While ethnic conflict has many dimensions, one of the first to strike the observer is the territorial one. Marching rituals in Northern Ireland, for instance, are designed frequently to express symbolic control over territory, and the very creation of Belfast's 'peace line' represents an effort to give concrete geographical shape to a profound interethnic division. The contours of the ethnic mosaic of Cyprus became increasingly clearly defined in the 1960s, and in 1974 the ethnic map of the country was radically reformed, as the long-established bicommunal patchwork yielded to a partitioned country, a 'green line' extending through Nicosia and the rest of the island separating the Turkish North from the Greek South. In a similar development, intercommunal conflict in Lebanon was eventually transformed into competition over territory, with another 'green line' stretching through Beirut and partitioning it into western (Muslim) and eastern (Christian) sectors. This pattern is commonly to be found elsewhere, with Kashmir and Israel/Palestine offering vivid contemporary examples.
The prominence of territorial demands in the rhetoric of ethnic activists is an extremely common phenomenon-demands for autonomy within a state, for separation from it, or for unification with another state. The link between ethnicity and territoriality is, then, well established, but it is also complex. Ethnic affiliation and territorial location have long been acknowledged as sources of national identification; the distinction between the two may be traced back to that between jus sanguinis and jus soli in public international law. 1 Just as these two criteria of identification may give conflicting answers regarding the position of an individual, so too may they give rise to conflict at the collective level, at the level of the community.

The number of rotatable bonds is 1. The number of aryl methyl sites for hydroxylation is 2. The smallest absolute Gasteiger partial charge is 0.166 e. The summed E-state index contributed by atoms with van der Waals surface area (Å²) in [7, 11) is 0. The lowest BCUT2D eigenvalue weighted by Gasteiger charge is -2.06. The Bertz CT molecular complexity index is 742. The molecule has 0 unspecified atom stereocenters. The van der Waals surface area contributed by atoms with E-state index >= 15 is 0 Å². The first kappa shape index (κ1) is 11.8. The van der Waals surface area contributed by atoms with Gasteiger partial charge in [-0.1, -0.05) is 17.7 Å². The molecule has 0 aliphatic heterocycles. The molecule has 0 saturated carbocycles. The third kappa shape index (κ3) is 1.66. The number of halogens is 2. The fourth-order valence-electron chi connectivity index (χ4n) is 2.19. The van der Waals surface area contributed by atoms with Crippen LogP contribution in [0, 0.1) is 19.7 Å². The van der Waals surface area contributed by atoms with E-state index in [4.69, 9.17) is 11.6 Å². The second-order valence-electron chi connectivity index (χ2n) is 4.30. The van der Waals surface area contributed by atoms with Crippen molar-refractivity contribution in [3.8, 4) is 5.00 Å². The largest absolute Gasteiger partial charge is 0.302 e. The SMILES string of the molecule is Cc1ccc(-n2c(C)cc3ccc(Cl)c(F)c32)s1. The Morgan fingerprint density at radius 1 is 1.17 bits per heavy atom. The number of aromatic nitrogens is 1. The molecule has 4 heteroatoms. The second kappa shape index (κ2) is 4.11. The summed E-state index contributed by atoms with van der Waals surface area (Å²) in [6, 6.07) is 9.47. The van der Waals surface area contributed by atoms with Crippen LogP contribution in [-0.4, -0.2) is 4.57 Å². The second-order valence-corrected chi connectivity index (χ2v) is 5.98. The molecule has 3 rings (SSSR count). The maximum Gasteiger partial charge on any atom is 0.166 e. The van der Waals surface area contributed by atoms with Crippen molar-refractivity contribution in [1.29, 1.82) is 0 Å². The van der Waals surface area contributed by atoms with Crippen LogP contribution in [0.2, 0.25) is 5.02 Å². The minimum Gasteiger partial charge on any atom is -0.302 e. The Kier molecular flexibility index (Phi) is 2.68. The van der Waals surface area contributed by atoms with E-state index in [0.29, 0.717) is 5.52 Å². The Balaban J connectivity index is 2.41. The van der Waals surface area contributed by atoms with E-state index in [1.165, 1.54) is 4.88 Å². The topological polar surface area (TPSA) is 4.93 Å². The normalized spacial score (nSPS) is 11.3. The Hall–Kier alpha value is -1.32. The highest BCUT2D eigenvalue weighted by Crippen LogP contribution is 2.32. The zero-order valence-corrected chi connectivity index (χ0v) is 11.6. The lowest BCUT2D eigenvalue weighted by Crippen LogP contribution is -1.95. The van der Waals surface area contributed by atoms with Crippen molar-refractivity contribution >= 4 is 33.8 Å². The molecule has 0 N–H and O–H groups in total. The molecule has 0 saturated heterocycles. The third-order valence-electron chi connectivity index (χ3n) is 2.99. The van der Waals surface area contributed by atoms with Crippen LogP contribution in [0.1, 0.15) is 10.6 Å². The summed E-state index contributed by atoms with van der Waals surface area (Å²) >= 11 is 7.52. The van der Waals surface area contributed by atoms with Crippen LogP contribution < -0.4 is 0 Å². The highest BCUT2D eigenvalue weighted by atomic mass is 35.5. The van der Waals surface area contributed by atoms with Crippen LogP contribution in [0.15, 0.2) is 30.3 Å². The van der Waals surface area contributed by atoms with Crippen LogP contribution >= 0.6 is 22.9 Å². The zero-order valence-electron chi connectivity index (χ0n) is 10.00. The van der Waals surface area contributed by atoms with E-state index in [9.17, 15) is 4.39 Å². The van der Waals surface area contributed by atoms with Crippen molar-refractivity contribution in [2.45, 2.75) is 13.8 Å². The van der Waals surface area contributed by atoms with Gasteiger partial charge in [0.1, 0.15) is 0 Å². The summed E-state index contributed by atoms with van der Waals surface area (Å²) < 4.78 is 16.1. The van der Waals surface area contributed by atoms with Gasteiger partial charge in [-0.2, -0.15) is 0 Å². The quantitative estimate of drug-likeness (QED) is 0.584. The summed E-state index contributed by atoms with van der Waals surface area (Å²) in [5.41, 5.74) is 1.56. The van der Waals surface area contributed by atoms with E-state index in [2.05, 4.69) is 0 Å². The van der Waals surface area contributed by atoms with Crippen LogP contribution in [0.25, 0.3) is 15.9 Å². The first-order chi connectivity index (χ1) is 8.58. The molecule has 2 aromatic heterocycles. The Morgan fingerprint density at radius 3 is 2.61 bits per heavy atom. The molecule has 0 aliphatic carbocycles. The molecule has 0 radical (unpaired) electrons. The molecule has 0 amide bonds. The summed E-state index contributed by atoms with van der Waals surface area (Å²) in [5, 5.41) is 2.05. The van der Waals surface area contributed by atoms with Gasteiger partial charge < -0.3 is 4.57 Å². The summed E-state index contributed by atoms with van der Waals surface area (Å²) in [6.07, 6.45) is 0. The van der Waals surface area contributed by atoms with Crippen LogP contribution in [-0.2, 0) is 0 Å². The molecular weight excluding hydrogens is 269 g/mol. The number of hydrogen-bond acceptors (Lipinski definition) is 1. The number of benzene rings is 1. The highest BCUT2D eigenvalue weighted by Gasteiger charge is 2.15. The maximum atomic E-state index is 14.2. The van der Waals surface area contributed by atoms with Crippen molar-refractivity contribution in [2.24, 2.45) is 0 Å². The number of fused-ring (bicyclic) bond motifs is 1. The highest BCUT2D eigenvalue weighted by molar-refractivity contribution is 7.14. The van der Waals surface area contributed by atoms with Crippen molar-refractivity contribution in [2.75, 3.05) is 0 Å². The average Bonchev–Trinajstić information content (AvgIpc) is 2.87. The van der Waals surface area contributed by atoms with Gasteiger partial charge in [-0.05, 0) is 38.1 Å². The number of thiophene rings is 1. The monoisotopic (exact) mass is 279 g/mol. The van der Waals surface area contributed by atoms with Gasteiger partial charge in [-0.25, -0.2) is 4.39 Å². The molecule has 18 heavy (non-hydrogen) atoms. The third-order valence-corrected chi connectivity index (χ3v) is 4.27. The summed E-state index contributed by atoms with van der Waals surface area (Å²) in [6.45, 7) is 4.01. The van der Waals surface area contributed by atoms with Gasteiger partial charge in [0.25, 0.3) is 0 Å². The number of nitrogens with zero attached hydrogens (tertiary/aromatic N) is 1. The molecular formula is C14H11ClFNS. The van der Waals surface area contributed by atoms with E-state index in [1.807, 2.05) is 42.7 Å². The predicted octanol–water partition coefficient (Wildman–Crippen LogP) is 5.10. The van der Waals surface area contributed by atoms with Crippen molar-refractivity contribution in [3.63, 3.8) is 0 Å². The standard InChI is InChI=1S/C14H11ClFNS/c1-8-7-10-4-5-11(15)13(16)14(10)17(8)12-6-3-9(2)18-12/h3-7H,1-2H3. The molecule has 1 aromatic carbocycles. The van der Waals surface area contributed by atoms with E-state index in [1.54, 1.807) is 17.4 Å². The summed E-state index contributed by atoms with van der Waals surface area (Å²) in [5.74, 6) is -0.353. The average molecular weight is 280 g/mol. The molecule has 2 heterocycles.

In this domain, two sources of potential conflict between the state and the community or communities that reside within its borders may in principle be identified. Both arise from the essentially territorial nature of the state. It is hardly necessary to go back to Weber's description of the